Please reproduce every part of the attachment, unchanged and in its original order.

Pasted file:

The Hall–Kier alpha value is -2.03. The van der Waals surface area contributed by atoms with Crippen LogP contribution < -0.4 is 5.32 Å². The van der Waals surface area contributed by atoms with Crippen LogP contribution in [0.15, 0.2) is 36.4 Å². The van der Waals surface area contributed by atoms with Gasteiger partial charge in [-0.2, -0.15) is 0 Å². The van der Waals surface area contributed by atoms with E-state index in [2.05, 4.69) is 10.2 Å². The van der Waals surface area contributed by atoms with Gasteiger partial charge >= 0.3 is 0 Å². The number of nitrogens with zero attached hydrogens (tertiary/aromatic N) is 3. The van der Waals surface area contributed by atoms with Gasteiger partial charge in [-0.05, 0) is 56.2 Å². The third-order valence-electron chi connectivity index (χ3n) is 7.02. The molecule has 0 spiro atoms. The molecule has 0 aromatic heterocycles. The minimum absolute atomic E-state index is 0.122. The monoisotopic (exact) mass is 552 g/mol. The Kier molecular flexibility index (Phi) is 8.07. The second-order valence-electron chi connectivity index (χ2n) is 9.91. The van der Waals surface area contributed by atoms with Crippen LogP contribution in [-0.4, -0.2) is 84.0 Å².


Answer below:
The Hall–Kier alpha value is -2.03. The van der Waals surface area contributed by atoms with Crippen LogP contribution < -0.4 is 5.32 Å². The van der Waals surface area contributed by atoms with Crippen LogP contribution in [0.15, 0.2) is 36.4 Å². The van der Waals surface area contributed by atoms with Gasteiger partial charge in [-0.2, -0.15) is 0 Å². The van der Waals surface area contributed by atoms with E-state index in [2.05, 4.69) is 10.2 Å². The van der Waals surface area contributed by atoms with Gasteiger partial charge >= 0.3 is 0 Å². The number of nitrogens with zero attached hydrogens (tertiary/aromatic N) is 3. The van der Waals surface area contributed by atoms with Gasteiger partial charge in [-0.05, 0) is 56.2 Å². The third-order valence-electron chi connectivity index (χ3n) is 7.02. The molecule has 0 spiro atoms. The molecule has 0 aromatic heterocycles. The minimum absolute atomic E-state index is 0.122. The monoisotopic (exact) mass is 552 g/mol. The Kier molecular flexibility index (Phi) is 8.07. The second-order valence-electron chi connectivity index (χ2n) is 9.91. The van der Waals surface area contributed by atoms with Crippen LogP contribution in [-0.4, -0.2) is 84.0 Å².